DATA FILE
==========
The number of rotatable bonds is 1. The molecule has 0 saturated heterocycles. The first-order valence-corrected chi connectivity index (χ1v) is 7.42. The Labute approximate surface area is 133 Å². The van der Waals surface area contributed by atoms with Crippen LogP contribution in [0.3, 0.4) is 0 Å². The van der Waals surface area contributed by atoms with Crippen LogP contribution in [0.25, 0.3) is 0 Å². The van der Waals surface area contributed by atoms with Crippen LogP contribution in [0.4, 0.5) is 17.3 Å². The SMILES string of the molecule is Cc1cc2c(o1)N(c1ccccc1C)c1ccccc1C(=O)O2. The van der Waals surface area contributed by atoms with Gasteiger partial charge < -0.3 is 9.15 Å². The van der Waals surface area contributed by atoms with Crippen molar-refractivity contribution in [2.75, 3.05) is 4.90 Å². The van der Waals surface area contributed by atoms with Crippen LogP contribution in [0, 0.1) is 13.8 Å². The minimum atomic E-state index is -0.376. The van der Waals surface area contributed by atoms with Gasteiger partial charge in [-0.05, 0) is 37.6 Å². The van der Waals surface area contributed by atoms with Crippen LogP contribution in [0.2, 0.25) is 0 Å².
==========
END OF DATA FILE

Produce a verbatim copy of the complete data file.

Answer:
The number of rotatable bonds is 1. The molecule has 0 saturated heterocycles. The first-order valence-corrected chi connectivity index (χ1v) is 7.42. The Labute approximate surface area is 133 Å². The van der Waals surface area contributed by atoms with Crippen LogP contribution in [0.3, 0.4) is 0 Å². The van der Waals surface area contributed by atoms with Crippen LogP contribution in [0.25, 0.3) is 0 Å². The van der Waals surface area contributed by atoms with Crippen LogP contribution in [0.4, 0.5) is 17.3 Å². The SMILES string of the molecule is Cc1cc2c(o1)N(c1ccccc1C)c1ccccc1C(=O)O2. The van der Waals surface area contributed by atoms with Gasteiger partial charge < -0.3 is 9.15 Å². The van der Waals surface area contributed by atoms with Crippen molar-refractivity contribution in [2.75, 3.05) is 4.90 Å². The van der Waals surface area contributed by atoms with Crippen LogP contribution in [0, 0.1) is 13.8 Å². The minimum atomic E-state index is -0.376. The van der Waals surface area contributed by atoms with Gasteiger partial charge in [-0.05, 0) is 37.6 Å². The van der Waals surface area contributed by atoms with Crippen LogP contribution in [0.2, 0.25) is 0 Å².